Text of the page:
June 2, 2012, by golly: twenty days from my son’s 33rd birthday; forty-five days from my daughter’s 36th birthday. Aw, it seems like just yesterday that they were scrubbing around annoying each other. We have been through a trial, me and my kids, but in the end everyone is doing good things. Miracles will happen if one lets them.
Divorce is a nasty deal to drag children through, but dishonesty is simply cruel. Children always detect parental dishonesty: because it gnaws at their self-esteem. A parent’s dishonesty, particularly against the “other” parent mostly handicaps the child:
“How can I love that parent when this parent says he/she is bad? Does this make me bad, too?”
They can absorb it, and if it is negative they can retain a sense of unease regarding the person judged as well as The Judge. Sometimes adulthood gives them perspective; other times the adult child never comes to terms with the misguidance.
Children haven’t the acumen to make sense of untruthfulness. I might add that untruthfulness eventually vet's itself to the detriment of the originater.
A good friend of mine, upon reaching the ripe old age of 70 was saddened when she realized that for the better part of a century she harbored ill feelings about both father and mother. Dad was demanding, critical and controlling; Mom was a spineless, yet opinionated, wuss. She and her sibllings never knew who was "right".
“Mom simply refused to stand up for herself, or for us!” was the way Ingrid put it. She decided a good way out would be to marry at fourteen and produce a number of her own children. Through her marriages, I think she did very well: all her offspring made it through the ups and downs of living in good spirits, and their extended family remains strongly intact. More importantly, her youngest generations are making solid choices, not reactive choices.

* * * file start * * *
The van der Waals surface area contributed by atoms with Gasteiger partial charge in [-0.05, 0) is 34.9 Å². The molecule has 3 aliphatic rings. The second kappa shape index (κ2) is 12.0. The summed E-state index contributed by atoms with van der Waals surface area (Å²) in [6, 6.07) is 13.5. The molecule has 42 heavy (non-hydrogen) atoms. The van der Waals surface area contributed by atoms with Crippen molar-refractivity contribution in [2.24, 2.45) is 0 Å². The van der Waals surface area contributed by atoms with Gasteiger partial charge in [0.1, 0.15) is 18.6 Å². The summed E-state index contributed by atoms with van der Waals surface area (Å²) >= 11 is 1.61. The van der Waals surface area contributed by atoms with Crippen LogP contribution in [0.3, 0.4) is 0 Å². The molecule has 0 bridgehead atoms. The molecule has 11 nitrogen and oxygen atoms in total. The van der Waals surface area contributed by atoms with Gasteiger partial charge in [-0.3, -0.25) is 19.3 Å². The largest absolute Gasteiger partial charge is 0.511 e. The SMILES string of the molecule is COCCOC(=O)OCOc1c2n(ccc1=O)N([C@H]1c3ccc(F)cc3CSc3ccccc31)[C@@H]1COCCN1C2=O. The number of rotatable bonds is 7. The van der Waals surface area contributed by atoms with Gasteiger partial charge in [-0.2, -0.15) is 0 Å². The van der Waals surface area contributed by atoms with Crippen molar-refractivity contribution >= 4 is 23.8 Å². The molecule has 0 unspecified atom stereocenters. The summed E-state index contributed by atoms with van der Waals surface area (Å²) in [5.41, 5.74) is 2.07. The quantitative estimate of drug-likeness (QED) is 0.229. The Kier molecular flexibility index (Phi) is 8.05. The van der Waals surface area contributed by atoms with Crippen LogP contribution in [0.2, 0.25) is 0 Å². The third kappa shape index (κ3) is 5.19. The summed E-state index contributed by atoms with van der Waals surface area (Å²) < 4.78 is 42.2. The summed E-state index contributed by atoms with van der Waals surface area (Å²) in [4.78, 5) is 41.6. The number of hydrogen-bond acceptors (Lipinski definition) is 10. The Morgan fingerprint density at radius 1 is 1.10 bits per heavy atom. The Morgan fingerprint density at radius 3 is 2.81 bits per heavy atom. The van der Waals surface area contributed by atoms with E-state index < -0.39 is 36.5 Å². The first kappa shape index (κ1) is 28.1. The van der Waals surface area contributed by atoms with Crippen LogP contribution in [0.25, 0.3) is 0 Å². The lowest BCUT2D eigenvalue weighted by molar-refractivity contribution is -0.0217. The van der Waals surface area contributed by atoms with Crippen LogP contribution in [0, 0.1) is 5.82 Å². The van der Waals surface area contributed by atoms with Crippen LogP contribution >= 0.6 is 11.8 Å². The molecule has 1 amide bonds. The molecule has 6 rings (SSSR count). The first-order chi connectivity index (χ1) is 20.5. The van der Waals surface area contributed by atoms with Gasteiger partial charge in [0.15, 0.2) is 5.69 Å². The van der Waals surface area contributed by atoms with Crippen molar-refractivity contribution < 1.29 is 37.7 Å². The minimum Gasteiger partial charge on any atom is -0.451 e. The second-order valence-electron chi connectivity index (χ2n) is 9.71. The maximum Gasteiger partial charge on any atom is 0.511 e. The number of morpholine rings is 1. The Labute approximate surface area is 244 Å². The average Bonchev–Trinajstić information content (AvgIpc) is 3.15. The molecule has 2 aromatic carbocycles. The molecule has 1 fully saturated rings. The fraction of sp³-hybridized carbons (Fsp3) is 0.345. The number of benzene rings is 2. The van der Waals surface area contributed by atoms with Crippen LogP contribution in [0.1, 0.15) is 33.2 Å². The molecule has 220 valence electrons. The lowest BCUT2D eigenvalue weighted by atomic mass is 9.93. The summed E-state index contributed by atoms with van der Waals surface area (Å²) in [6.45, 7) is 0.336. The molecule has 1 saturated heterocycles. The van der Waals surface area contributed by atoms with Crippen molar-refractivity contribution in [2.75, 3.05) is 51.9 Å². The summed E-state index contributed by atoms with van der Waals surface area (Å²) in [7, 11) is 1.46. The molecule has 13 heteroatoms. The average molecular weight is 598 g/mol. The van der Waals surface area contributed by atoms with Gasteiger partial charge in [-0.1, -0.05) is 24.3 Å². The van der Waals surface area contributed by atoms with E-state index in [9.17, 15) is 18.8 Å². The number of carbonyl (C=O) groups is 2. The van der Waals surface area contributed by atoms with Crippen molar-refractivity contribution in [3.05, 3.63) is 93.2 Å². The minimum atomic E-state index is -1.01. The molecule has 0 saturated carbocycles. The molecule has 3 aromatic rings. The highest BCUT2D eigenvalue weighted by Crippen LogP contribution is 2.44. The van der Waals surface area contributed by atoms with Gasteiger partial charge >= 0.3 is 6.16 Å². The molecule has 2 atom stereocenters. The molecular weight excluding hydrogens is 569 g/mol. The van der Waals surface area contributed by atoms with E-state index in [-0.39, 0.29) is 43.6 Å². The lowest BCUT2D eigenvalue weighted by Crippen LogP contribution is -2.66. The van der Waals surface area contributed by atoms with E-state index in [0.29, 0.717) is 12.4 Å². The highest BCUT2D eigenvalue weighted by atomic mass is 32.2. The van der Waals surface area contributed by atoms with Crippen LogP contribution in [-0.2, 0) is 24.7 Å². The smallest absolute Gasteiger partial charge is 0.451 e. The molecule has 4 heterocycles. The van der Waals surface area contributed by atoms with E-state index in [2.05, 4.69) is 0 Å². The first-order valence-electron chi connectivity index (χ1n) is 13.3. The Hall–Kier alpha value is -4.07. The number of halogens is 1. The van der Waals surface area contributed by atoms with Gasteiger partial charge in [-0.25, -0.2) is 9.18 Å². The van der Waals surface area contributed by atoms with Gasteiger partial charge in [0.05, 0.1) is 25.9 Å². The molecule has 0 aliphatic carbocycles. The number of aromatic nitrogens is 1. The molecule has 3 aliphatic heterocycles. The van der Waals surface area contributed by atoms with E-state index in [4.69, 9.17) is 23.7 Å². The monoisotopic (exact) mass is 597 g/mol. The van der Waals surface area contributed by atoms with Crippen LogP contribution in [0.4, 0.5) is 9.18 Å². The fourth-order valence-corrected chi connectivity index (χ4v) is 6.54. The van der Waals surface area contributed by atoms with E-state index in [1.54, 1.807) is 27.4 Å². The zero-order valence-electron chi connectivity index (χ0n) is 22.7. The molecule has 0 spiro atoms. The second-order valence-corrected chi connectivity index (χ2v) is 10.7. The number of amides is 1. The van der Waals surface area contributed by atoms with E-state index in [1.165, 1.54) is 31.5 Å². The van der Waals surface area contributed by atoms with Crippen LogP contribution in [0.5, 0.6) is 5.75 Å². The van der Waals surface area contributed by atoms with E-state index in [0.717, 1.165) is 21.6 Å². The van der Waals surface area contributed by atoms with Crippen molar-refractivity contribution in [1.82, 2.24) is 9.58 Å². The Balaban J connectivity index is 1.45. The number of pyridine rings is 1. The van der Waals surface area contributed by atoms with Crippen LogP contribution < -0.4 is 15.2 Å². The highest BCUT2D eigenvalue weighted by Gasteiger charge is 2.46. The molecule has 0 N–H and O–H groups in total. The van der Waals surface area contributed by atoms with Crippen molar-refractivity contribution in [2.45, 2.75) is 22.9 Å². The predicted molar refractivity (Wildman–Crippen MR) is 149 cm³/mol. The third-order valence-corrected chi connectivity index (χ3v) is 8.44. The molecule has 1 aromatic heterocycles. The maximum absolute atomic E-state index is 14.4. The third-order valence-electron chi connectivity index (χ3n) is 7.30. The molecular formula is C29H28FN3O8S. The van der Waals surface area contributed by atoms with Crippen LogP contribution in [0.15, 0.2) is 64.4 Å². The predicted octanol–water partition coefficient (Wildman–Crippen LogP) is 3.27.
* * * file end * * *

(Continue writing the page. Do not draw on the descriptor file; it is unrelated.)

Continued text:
According to Ingrid, she spent decades in what I now call “judgmental bitterness”. Then one day the bitterness evaporated as a new thought occurred to Ingrid:
“Hey! I have allowed Three-Year-Old Me to make opinions that guided me through my entire life!”
With that thought she changed her attitude toward her deceased parents, herself, family and the world at large. Old dogs learning new tricks, indeed! And when she shared this insight with me, I began to examine my own life, which brought me to a very happy place: the balance of the difficulties and gratitude for same.
Is Your Three Year Old You still ruling your roost?